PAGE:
) and the demonstration in some cancers of genotypic abnormalities in tumor-associated fibroblasts (Kurose et al. 2002
). Heterotopic interaction experiments, genetic models, and cell-culture models should enable these and other possible mechanisms to be investigated.
Our results illustrate the power of using gene expression data from specific cells or physiological and genetic manipulations to build an interpretive framework for the complex gene expression profiles of clinical samples (Lamb et al. 2003
). Several prognostic models based on gene expression patterns have previously been identified from systematic DNA microarray profiles of gene expression in human cancers. Some of these prognostic gene expression profiles appear to reflect the developmental lineage of the cancer cells (Alizadeh et al. 2000
; Sorlie et al. 2001
; Pomeroy et al. 2002
), some appear to reflect the activity of specific molecular determinants of tumor behavior (e.g., the activity of PLA2G2A
in gastric cancer [Leung et al. 2002
]), while still others represent the mechanistically agnostic results of machine-assisted learning (van 't Veer et al. 2002
; Ramaswamy et al. 2003
). Although they serve to identify many of the same tumors with unfavorable prognosis, the genes that define the fibroblast CSR overlap minimally with the genes previously used to predict outcome in the same cancers. For example, the fibroblast CSR involves only 20 out of 456 genes in an “intrinsic gene list” that can serve to segregate breast cancers into prognostically distinct groups (Perou et al. 2000
) and four out of 128 genes that define the general metastasis signature reported by Ramaswamy et al. (2003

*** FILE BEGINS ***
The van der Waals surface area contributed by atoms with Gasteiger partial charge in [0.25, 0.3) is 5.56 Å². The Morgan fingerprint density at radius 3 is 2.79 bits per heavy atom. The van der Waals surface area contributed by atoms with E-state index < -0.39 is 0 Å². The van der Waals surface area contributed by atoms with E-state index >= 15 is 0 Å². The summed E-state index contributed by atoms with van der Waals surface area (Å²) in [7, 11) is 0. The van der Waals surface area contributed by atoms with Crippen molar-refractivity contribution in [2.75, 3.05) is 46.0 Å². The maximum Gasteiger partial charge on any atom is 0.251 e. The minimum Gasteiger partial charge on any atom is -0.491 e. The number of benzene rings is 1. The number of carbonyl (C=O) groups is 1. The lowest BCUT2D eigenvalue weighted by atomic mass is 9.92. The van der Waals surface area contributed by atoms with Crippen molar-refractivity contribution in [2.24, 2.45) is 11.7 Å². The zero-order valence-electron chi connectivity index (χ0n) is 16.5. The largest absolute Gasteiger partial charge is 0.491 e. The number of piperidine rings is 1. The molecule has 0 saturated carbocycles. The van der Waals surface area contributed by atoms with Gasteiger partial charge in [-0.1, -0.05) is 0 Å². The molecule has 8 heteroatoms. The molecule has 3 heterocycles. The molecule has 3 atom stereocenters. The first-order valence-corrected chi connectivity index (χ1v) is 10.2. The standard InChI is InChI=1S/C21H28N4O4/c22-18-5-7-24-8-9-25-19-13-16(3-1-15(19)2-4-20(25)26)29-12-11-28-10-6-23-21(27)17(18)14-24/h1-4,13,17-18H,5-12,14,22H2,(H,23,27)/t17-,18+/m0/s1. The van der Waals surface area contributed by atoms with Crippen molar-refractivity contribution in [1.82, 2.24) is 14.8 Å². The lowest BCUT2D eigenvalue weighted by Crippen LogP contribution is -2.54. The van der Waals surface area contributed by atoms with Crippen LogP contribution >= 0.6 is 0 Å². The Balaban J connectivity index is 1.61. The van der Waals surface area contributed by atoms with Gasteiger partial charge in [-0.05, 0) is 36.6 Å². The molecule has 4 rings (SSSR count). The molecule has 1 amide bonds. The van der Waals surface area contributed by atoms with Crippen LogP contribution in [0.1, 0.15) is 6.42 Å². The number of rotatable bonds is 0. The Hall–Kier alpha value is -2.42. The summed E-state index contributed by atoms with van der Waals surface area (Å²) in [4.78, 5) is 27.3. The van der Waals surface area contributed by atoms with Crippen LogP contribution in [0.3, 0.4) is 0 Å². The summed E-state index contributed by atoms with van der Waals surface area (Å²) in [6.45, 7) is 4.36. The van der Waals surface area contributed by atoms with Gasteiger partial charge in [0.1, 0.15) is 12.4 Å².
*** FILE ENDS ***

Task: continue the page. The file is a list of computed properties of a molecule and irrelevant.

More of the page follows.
). Only 11 genes are in common between the 231 gene van't Veer poor prognosis signature for breast cancer (van 't Veer et al. 2002
) and the fibroblast CSR genes. The prognostic power of these different sets of genes illustrates the multidimensional variation in the gene expression programs in cancers and the complex interplay of many distinct genetic and physiological factors in determining the distinctive biology of each individual tumor. Our success in discovering a significant new determinant of cancer progression, using previously published and publicly available data, illustrates the richness of the data as a continuing source for future discoveries and the importance of unrestricted access to published research data (Roberts et al. 2001
The signals and regulatory systems that normally initiate, sustain, and eventually shut down the physiological response to a wound remain to be identified and understood. Identification of the molecular control mechanisms in this pathway may pave the way to new cancer therapies or chemopreventative agents. For example, cyclooxygenase 2 is strongly induced in the response of fibroblasts to serum (Iyer et al. 1999
), and platelet-derived growth factor is one of the principal molecular signals and mitogenic factors in serum. Platelet-derived growth factor receptor and cyclooxygenase 2 are inhibited by imatinib mesylate and nonsteroidal anti-inflammatory agents, respectively—two drugs with established efficacy in treating or preventing cancer (Bergers et al. 2003
; Huls et al. 2003
). Whether these or other small molecules might derive significant activity against cancer from their ability to inhibit a dysregulated wound-healing response will be an important question for future investigation.